I recently wrapped up a two-week China trip sponsored by the China-United States Exchange Foundation, a Hong Kong-based nonprofit that aims to improve Americans’ understanding of China. My group traveled across four provinces to participate in nearly twenty meetings with Chinese executives, government officials and policy experts. While I previously lived in China for many years and continue to regularly travel there for business, this was a particularly eye-opening experience for two reasons.
First, my fellow travel companions were all American business journalists with varying levels of China exposure but all skilled in the art of the interview. Their ability to delicately draw out answers to difficult questions from even the most reticent of audiences helped surface insights that I personally may have missed. (Disclosure: Not all meetings were ‘on the record’ so this post does not reference all of the companies we met with.)
The second reason why this trip was unique was its timing around major market events, namely the Chinese stock market plunge and subsequent surprise devaluation of the yuan last week. I typically end my trips to China filled with contagious “economic optimism.” However, these recent financial events released an air of uncertainty that wove its way into every interaction we had—from official sit-downs with high-ranking officials at China’s Ministry of Foreign Affairs to casual conversations with cab drivers whose friends had lost money gambling in the stock market.
Despite the cautious economic backdrop, the trip did reaffirm my view about a major bright spot in the Chinese economy: the internationalization of Chinese companies. As I wrote about in my book China Goes West: Everything You Need to Know About Chinese Companies Going Global, China’s slowing economy, rising wages, industrial overcapacity and fierce competition are leading many Chinese executives to look outside the borders of the Middle Kingdom to jumpstart their next stage of growth. Emerging markets, advanced economies like the United States as well as frontier markets each present distinct opportunities for Chinese companies seeking to go global.
Expansion into Emerging Markets
In Beijing, I met with the Chinese internet search giant Baidu and smartphone maker Xiaomi. Both firms are focused on expanding into emerging markets to diversify outside of the hyper-competitive domestic technology and internet services space. Surprisingly, rather than focus on markets with shared language and cultural norms in Southeast Asia, both firms have prioritized Brazil as a target market for international expansion. Chinese President Xi Jinping and Brazilian President Dilma Rousseff even attended the launch of Baidu’s Portuguese search engine in July of 2014. For Xiaomi, Brazilian-born head of international and former Google executive Hugo Barra helped lead the charge where the smartphone firm not only sells directly to Brazilian consumers, but also manufactures locally through an operation with Foxconn. They’re hoping to develop a loyal following of Brazilian Xiaomi fans to put forward ideas that fuel the same continuous development approach that has led to its rapid expansion in China.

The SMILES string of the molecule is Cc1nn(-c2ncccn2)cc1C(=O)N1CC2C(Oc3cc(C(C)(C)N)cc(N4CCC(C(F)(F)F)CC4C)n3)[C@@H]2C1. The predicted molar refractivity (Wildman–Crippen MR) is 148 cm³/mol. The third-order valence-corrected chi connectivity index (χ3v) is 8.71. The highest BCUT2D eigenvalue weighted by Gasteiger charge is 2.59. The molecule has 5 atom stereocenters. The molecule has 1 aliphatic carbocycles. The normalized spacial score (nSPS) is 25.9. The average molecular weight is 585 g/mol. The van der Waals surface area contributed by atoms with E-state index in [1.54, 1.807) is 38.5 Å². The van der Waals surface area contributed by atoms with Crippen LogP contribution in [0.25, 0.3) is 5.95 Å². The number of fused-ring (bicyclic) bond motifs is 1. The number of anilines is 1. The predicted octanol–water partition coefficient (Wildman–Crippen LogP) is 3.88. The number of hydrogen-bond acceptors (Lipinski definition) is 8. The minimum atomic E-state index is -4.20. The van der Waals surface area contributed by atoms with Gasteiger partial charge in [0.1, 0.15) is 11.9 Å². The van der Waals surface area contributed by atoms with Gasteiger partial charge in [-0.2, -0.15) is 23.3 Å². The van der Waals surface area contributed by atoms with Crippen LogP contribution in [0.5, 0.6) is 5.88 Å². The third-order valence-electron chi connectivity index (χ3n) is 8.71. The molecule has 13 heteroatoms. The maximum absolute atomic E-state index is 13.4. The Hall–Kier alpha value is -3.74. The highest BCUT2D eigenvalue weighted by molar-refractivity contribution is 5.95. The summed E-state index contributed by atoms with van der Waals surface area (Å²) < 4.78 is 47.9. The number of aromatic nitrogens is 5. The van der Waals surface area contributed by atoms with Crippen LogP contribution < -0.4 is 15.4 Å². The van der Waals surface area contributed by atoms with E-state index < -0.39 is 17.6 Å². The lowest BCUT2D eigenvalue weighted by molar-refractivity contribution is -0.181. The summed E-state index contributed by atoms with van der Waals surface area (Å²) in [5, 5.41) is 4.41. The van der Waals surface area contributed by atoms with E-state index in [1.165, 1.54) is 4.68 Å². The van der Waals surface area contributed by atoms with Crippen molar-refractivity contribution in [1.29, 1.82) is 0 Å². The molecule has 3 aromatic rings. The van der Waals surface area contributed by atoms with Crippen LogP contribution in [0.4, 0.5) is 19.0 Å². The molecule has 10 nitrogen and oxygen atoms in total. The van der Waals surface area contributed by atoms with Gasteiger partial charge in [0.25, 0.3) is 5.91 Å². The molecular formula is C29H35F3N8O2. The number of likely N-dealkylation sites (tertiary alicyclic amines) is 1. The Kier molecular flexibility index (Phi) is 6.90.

(Photo from Baidu’s headquarters in Beijing)
Expansion into the United States
Traveling to southern China, we met with “the Chinese Twitter,” Sina Weibo, at its Shanghai office. Weibo is a pervasive microblogging platform that recently opened an office in Mountain View, Calif. Rather than focus on mass-market American internet users, the firm aims to tap into the Chinese diaspora population to help spread adoption throughout North America. Further south in Hangzhou, executives from the automotive and new energy firm Wanxiang toured us around one of their largest auto battery production facilities.
Wanxiang opened its US headquarters in 1994, and has successfully acquired and integrated dozens of American firms over the last two decades. Most recently, since its purchase of electric vehicle producer Fisker Automotive, Wanxiang has increased its U.S. staff from 30 to 300 employees, and it plans to go live with production of its first electric car to compete with Tesla in 2016.
(Photo with Wanxiang China General Manager at site visit)
Expansion into the Next Frontier
Xi’an, capital of the Shaanxi Province in central China, was the fourth city on our itinerary. When it comes to Chinese overseas investment, Xi’an is one of the main cities I’ll be watching over the next few years. It is a key urban center in the government’s ambitious “One Belt, One Road” (OBOR) plan. Xi’an marks the start of the Silk Road Economic Belt, the land route that focuses on enhancing economic engagement with Central Asia via land transportation and expanding influence onward to Europe. Frontier markets in Central Asia and the Middle East will benefit significantly from increased investment from China and its globalizing firms through the OBOR plan.
While in Xi’an, we met with the managing committee of the local high-tech development zone which aims to attract technology and biotechnology investment from foreign and Chinese firms alike. It already is home to the largest case of FDI in China—a $7 billion investment from Samsung, announced in 2014.
China’s next six months are likely to be uncharacteristically volatile economically, but the China growth story is far from over. Overall, I believe we’re moving away from what was once a narrative of booming growth across all aspects of the Chinese economy, to one that is defined by bright spots in specific areas. Chinese overseas investment and the internationalization of Chinese companies is one such area—and one that I won’t be pulling my eyes away from anytime soon.
For more insights from Joel Backaler, follow him on Twitter @joelbackaler.